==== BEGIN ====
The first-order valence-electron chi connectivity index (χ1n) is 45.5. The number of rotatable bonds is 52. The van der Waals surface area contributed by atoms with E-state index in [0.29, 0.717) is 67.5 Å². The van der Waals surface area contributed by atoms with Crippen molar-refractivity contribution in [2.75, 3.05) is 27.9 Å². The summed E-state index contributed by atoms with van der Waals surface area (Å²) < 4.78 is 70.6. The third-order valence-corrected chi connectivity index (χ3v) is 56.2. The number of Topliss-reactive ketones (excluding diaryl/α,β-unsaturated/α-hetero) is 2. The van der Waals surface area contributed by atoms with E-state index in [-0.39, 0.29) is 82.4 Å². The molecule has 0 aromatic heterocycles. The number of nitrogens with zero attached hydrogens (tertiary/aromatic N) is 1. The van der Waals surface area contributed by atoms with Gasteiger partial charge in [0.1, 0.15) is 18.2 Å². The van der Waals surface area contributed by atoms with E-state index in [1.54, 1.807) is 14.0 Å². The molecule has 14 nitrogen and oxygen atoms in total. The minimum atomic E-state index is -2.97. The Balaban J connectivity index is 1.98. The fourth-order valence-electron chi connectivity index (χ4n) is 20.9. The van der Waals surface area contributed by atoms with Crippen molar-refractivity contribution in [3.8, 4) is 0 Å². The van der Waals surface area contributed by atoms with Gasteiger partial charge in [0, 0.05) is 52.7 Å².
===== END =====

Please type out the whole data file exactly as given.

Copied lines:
The first-order valence-electron chi connectivity index (χ1n) is 45.5. The number of rotatable bonds is 52. The van der Waals surface area contributed by atoms with E-state index in [0.29, 0.717) is 67.5 Å². The van der Waals surface area contributed by atoms with Crippen molar-refractivity contribution in [2.75, 3.05) is 27.9 Å². The summed E-state index contributed by atoms with van der Waals surface area (Å²) < 4.78 is 70.6. The third-order valence-corrected chi connectivity index (χ3v) is 56.2. The number of Topliss-reactive ketones (excluding diaryl/α,β-unsaturated/α-hetero) is 2. The van der Waals surface area contributed by atoms with E-state index in [-0.39, 0.29) is 82.4 Å². The molecule has 0 aromatic heterocycles. The number of nitrogens with zero attached hydrogens (tertiary/aromatic N) is 1. The van der Waals surface area contributed by atoms with Gasteiger partial charge in [0.1, 0.15) is 18.2 Å². The van der Waals surface area contributed by atoms with E-state index in [1.54, 1.807) is 14.0 Å². The molecule has 14 nitrogen and oxygen atoms in total. The minimum atomic E-state index is -2.97. The Balaban J connectivity index is 1.98. The fourth-order valence-electron chi connectivity index (χ4n) is 20.9. The van der Waals surface area contributed by atoms with Crippen molar-refractivity contribution in [3.8, 4) is 0 Å². The van der Waals surface area contributed by atoms with Gasteiger partial charge in [0, 0.05) is 52.7 Å².